As part of NYSDOT's proactive outreach effort, Regional Design offices have invited local municipalities, environmental groups and agencies to combine their funded and designed environmental elements or facilities with ongoing DOT projects. In some cases, NYSDOT has provided added design services to assure that the community's "environmental betterment" work is appropriately integrated into the transportation project plans and specifications. NYSDOT can also provide contract letting and construction inspection of the Environmental Betterment work at no charge to the municipality, other agency or environmental group.

Since NYSDOT's Environmental Initiative is a component of the Department's Capital Program Update process, Regional Planning and Program Managers are required to include Environmental Initiative projects on their updated program. Regions identify those projects that have environmental or context sensitive design work which goes above and beyond regular mitigation or permit requirements and track those elements as a project attribute in the Department's Project and Program Management Information System (P/PMIS). Various work types allow environmental initiative projects to be grouped by a specific activity, as outlined in NYSDOT's Environmental Initiative Statement and description of the Dedicated Environmental Benefit Projects. This overview also outlines NYSDOT's further rationale for investment in such public goods: [N]

Example 3 : NYSDOT Initiative - Environmental Benefit Projects

NYSDOT will fund and implement a number of environmental benefit projects that are well-suited to the Department's mission and capabilities. To program environmental enhancements on property owned by the New York State Department of Transportation will be a simple, straightforward and visible demonstration of environmental commitment. These projects will be designed to:

Improve water quality because studies done by the New York State Department of Environmental Conservation (DEC) have shown that non-point source runoff is now the major cause of water pollution. Non-point source pollution enters a water body from diffuse origins on the watershed and does not result from discernible, confined or discrete convergences such as a pipe or ditch. NYSDOT, with its extensive network of state highways, is in an excellent position to assist in improving New York's water quality. Since, non-point source water pollution control is most practically achieved through the construction of stormwater control measures that NYSDOT routinely incorporates into its projects. NYSDOT will also retrofit existing highway drainage systems by designing and building:

  • Created wetland and stormwater management structures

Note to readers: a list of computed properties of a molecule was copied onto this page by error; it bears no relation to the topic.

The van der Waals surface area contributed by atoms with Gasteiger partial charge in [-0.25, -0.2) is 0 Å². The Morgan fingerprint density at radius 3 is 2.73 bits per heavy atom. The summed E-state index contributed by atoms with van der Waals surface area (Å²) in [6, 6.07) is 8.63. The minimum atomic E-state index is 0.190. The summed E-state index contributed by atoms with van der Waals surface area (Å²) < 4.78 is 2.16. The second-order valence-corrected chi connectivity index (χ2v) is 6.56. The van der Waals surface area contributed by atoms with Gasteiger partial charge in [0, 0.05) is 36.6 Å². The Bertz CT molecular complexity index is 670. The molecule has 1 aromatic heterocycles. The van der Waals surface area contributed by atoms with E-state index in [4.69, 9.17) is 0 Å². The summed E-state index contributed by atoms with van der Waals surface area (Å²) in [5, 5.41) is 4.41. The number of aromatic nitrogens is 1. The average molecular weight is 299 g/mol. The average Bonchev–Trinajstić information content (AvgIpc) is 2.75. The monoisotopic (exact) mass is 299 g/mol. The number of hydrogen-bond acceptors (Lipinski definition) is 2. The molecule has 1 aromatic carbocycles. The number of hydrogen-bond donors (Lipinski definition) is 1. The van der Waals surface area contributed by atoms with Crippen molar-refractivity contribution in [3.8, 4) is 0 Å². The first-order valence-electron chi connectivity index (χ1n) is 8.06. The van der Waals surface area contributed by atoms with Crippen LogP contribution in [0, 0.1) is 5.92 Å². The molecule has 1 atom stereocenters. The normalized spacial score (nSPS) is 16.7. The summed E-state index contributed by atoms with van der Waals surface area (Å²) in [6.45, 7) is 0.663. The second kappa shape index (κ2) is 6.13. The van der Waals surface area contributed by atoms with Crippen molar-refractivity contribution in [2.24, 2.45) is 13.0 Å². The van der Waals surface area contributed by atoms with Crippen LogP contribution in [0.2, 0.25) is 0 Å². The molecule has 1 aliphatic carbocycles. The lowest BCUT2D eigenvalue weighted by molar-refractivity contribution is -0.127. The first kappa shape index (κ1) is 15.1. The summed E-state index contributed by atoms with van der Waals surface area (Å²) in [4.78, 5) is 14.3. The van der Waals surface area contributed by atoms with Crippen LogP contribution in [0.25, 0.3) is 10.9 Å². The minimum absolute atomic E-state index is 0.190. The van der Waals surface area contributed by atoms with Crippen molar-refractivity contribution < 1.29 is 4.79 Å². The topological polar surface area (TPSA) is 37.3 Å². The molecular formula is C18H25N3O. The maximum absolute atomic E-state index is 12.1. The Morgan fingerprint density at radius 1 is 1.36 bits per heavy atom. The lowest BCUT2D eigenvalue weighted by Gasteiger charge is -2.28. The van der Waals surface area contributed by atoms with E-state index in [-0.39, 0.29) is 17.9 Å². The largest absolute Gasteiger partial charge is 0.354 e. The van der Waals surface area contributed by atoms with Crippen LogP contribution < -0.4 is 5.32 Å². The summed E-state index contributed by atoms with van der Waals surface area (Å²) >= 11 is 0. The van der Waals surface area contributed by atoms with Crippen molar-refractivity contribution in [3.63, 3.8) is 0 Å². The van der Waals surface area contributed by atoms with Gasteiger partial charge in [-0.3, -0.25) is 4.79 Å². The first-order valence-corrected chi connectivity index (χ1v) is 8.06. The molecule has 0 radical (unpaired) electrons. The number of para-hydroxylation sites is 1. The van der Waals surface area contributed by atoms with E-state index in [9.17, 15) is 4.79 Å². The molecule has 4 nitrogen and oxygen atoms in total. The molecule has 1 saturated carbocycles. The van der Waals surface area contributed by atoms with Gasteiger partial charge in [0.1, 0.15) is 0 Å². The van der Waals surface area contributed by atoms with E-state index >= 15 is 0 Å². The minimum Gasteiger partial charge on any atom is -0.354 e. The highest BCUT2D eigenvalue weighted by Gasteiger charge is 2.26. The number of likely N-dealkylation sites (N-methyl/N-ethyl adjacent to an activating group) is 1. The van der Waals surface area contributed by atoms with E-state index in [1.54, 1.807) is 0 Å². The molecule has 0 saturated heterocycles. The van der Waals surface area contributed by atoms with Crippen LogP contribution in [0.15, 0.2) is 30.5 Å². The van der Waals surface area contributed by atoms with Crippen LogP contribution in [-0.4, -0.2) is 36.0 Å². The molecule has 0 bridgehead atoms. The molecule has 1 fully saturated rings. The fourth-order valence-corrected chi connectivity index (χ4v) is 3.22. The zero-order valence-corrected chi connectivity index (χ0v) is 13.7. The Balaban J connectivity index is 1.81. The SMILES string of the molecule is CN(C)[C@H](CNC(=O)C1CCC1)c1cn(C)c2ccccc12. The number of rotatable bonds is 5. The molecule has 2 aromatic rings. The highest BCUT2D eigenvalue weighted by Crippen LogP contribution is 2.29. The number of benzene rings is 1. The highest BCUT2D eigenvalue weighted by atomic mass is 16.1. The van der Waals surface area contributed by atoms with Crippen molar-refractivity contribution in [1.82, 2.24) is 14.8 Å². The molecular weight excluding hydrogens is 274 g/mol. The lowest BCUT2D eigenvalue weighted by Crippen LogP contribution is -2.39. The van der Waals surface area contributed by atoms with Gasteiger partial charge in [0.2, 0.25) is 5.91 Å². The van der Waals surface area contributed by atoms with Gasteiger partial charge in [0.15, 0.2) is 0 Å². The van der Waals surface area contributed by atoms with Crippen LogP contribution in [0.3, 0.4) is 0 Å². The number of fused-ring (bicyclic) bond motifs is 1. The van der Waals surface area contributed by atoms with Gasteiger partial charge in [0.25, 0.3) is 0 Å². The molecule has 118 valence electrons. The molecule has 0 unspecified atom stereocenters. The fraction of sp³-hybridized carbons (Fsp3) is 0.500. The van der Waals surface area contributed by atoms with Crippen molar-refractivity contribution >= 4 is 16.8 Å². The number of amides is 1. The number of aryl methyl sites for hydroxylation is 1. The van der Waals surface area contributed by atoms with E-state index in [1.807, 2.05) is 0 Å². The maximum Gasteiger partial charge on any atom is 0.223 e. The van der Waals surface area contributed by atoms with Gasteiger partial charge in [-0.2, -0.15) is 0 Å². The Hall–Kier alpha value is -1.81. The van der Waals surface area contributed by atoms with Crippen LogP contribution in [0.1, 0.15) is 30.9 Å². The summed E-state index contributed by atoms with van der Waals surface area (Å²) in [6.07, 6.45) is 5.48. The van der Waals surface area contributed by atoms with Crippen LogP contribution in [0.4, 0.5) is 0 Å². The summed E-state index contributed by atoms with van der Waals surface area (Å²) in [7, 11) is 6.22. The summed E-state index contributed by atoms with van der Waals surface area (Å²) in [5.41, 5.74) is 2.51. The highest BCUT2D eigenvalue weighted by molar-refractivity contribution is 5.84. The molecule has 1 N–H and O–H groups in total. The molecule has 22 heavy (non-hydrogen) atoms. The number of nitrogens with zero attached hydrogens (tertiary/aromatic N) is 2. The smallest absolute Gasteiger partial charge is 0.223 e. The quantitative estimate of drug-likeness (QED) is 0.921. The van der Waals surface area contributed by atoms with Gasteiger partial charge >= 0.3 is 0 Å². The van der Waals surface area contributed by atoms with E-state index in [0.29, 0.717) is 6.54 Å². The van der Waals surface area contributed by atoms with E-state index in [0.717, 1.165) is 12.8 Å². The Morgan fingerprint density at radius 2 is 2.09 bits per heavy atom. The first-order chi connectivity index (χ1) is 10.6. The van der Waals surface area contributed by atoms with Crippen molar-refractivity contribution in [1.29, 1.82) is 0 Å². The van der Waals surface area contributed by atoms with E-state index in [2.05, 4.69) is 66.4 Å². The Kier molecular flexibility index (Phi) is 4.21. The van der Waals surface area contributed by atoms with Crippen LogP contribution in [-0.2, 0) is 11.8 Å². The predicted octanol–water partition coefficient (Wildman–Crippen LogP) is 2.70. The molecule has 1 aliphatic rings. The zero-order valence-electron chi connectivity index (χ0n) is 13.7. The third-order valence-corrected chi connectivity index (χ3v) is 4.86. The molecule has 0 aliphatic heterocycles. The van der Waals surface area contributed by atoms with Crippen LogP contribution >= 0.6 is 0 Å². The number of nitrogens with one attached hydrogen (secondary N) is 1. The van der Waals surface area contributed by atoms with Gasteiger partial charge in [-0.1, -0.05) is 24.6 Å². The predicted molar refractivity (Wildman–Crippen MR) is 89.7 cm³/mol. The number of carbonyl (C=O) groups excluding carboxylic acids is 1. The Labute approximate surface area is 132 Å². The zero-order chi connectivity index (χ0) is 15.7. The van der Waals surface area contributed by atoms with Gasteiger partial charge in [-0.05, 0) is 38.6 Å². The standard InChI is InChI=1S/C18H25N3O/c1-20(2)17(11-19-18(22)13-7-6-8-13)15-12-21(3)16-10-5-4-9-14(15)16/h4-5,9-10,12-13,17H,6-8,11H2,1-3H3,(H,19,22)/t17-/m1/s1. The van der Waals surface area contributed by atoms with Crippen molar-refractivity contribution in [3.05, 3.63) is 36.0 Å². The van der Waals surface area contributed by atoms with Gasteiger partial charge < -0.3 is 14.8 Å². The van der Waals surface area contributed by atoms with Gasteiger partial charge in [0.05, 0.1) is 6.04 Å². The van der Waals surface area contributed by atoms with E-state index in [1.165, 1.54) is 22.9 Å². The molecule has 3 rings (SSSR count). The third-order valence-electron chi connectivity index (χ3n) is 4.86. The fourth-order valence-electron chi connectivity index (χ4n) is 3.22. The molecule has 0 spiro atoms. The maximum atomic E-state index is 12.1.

• Bioengineered streambanks.
  • Specialized water quality inlet structures

Restore wetlands because the initial construction of New York State's transportation infrastructure caused negative impacts on wetland acreage, function and value. During the last two decades, the New York State Department of Transportation has gained extensive experience both in delineating state and federal wetlands and in avoiding, minimizing and mitigating adverse impacts to wetlands. NYSDOT will continue to use this new knowledge to go beyond regulatory state and federal no-net-loss goals by helping to increase New York State's wetland acreage and function by:

  • Improving or restoring wetlands affected by federal-aid highway projects that were done before regulatory mitigation was required.
  • Constructing additional wetland acreage in projects beyond that required for state and federal wetland permits.
  • Working cooperatively with The Nature Conservancy and the resource agencies to preserve important existing wetland sites.
  • Creating new wetlands to control non-point source pollution as well as to provide other wetland functions, such as wildlife habitat.

Protect fish and wildlife because fisheries habitat in New York State has been degraded by the channelization and siltation of state waterways, and DOT has the capability to deliver restoration measures in an efficient and practical manner. The New York State Department of Transportation will protect wildlife by planting specialized food and cover crops along state highway rights-of-way and by providing more and safer wildlife crossings under state and local highways. For example, NYSDOT will design and install:

  • Boulders and stone weirs to improve fisheries habitat
  • Culverts for wildlife crossings
  • Plantings for wildlife habitat

Promote eco-tourism because people travel on state highways. And, through access to nature, people develop a deeper sense of why the environment warrants protection. Eco-tourism is a growing and sustainable part of New York State's economy. Because a large part of the eco-tourism experience depends on the appearance of state roadsides as well as access to natural features, the New York State Department of Transportation will develop:

  • New or rehabilitated fishing access and trailhead parking areas
  • Historic markers and other interpretive signing
  • Improved bikeway and pedestrian facilities
  • New scenic overlooks

Enhance transportation corridors because as a state agency, the New York State Department of Transportation's customers include the traveling public and the people who live and work in New York State's transportation corridors. They deserve improvements in the quality of their lives that can be achieved through: